The camp is currently situated on the rapidly thinning Khumbu glacier CREDIT: PRAKASH MATHEMA/AFP via Getty Images
Nepal is preparing to move its Everest Base Camp, which has stood in the same place for 70 years, as global warming is causing dangerous, deep crevasses to appear in the ground as climbers sleep.
The camp is currently situated on the rapidly thinning Khumbu glacier and rising temperatures are causing large sheets of ice, known as cliffs, to melt, causing the ground to crack. Large rocks are also being freed by the receding ice and rolling down the mountain side, close to mountaineers' tents.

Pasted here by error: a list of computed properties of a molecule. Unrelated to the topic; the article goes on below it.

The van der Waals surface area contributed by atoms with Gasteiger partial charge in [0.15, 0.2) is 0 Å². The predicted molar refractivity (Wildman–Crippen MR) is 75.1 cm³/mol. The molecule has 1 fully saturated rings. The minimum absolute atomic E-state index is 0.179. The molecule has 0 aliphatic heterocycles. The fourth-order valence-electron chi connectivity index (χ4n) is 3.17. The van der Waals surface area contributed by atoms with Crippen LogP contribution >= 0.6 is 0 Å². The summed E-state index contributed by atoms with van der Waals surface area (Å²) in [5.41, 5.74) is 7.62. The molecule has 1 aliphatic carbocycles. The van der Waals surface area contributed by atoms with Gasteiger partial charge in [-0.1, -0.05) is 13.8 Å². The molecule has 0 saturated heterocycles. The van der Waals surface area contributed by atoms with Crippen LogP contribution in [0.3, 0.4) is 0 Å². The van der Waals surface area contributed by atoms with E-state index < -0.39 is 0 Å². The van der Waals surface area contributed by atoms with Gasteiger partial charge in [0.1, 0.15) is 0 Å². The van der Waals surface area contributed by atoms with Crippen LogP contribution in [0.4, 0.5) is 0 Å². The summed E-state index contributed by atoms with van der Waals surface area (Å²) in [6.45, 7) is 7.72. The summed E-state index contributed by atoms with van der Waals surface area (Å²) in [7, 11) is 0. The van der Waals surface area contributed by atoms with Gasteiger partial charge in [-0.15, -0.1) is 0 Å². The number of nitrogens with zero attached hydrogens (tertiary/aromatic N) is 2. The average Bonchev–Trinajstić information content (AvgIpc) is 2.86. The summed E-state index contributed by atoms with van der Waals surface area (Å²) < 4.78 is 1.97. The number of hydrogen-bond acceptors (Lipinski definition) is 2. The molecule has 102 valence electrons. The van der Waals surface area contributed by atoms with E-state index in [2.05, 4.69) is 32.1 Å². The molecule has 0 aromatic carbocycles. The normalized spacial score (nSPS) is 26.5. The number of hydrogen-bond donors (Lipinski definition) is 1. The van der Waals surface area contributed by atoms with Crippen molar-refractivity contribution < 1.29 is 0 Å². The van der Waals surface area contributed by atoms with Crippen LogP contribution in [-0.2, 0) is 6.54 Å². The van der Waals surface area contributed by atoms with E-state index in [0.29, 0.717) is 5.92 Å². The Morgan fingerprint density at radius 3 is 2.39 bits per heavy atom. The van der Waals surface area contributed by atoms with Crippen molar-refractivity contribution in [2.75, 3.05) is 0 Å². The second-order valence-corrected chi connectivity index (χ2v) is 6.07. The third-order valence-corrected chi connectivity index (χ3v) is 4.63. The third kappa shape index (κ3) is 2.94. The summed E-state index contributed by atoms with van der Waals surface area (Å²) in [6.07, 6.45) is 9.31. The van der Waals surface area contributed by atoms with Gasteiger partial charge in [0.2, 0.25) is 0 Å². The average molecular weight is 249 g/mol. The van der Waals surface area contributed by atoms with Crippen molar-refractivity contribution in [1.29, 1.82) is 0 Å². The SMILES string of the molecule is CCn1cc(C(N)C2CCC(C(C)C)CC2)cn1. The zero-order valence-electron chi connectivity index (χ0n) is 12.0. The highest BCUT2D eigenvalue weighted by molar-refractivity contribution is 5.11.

“We surprisingly see crevasses appearing overnight at places where we sleep,” said Colonel Kishor Adhikari, of the Nepal army, in an interview with the BBC.
“In the morning, many of us have this chilling experience that we could have fallen into them in the night. Cracks on the ground develop so often, it is quite risky.”
A Nepali government committee has recommended that a new base camp be established between 200 and 400 metres lower down the Khumbu glacier, which would be ready for climbers as early as 2024. Nepal’s existing Base Camp, which stands at 5,346 metres above sea level, was set up in 1950 and is home to an estimated 1,500 climbers and Sherpas during the spring mountain season.